• Meuse-Rhine Gazette

Maastricht researchers publish "The 'sex gap' in Covid-19 trials: a scoping review"

Updated: Dec 16, 2020

Scientists from Maastricht UMC+ call on hospitals and research units across the globe for more attention to the differences between men and women when undertaking Covid-19 research. Researchers analysed various scientific studies into medication used in the treatment of the coronavirus. None of the studies appeared to distinguish between men and women in the design and therefore used a 'one-size-fits-all' approach. Maastricht researchers recently published their findings in the scientific journal EClinicalMedicine (by The Lancet).

Since the advent of the coronavirus (SARS-CoV-2), research has been conducted all over the world into various aspects of the virus and the disease it causes. The same applies to the use of different forms of medication, such as remdesivir, hydroxychloroquine and corticosteroids. It is well known that many medicines can have different effectiveness in men and women and also diversity in side effects. Nevertheless, a 'one-size-fits-all' approach is still often used in medicine and patients across the board are being prescribed the same amount of the same medication. This was reason enough for Maastricht scientists to look at whether the already published scientific research on the coronavirus makes a difference between the sexes.

From the start of the pandemic in January 2020 until mid-June, thirty scientific publications were analysed, focusing on antiviral and anti-malarial drugs and medication affecting the immune system. In a quarter of all studies, twice as many men than women were included. None of the studies had as their (predetermined) goal to investigate differences in drug effectiveness between men and women. In only one study there was an additional retrospective analysis of gender differences carried out. However, the statistics show that men die more often than women from the coronavirus (10.4% versus 7.0%), while both sexes are equally susceptible to contracting the virus.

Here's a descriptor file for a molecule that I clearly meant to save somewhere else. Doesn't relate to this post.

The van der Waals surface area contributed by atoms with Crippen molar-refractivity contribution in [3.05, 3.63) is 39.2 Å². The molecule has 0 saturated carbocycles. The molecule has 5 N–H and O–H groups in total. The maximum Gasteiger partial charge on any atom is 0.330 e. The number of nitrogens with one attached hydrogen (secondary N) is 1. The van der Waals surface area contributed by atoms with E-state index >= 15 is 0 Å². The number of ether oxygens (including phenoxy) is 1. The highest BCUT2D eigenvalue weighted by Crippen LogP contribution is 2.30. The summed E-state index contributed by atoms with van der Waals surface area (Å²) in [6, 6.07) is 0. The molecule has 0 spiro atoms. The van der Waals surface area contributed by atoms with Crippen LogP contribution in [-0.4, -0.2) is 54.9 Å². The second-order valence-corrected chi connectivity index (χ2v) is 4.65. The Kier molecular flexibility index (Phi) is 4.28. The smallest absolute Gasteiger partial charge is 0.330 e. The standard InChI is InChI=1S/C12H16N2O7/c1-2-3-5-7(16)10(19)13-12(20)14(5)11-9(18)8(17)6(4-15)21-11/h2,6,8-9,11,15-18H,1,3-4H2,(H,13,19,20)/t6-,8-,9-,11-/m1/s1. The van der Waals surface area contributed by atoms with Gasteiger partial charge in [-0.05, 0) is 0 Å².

"This suggests that sex has an impact on disease progression and recovery",

researchers Veronique Schiffer and Emma Janssen, who carried out the study, say.

According to internist intensivist Dr Bas van Bussel, the most important conclusion is that a 'one-size-fits-all' approach is outdated:

"All patients receive the same treatment, while we do see differences in the expression of the disease between men and women. For example, when it comes to organ failure women in intensive care recover more quickly than men. Treatments can also work better for one sex than another, possibly preventing patients from ending up in ICUs."

The Maastricht researchers therefore call on scientists to pay more attention to the differences between the two genders when it comes to the treatment of the coronavirus. Speeding up the public availability and sharing of clinical data will further strengthen the research power in this respect. The research was carried out on the initiative and under the direction of Maastricht UMC+, in collaboration with several other hospitals in the Euregio Meuse-Rhine. These centres now exchange data for scientific research. Read the full paper The "sex gap" in COVID-19 trials: a scoping review.

Photo: ICU in Maastricht UMC+ 2020 © Maastricht UMC+

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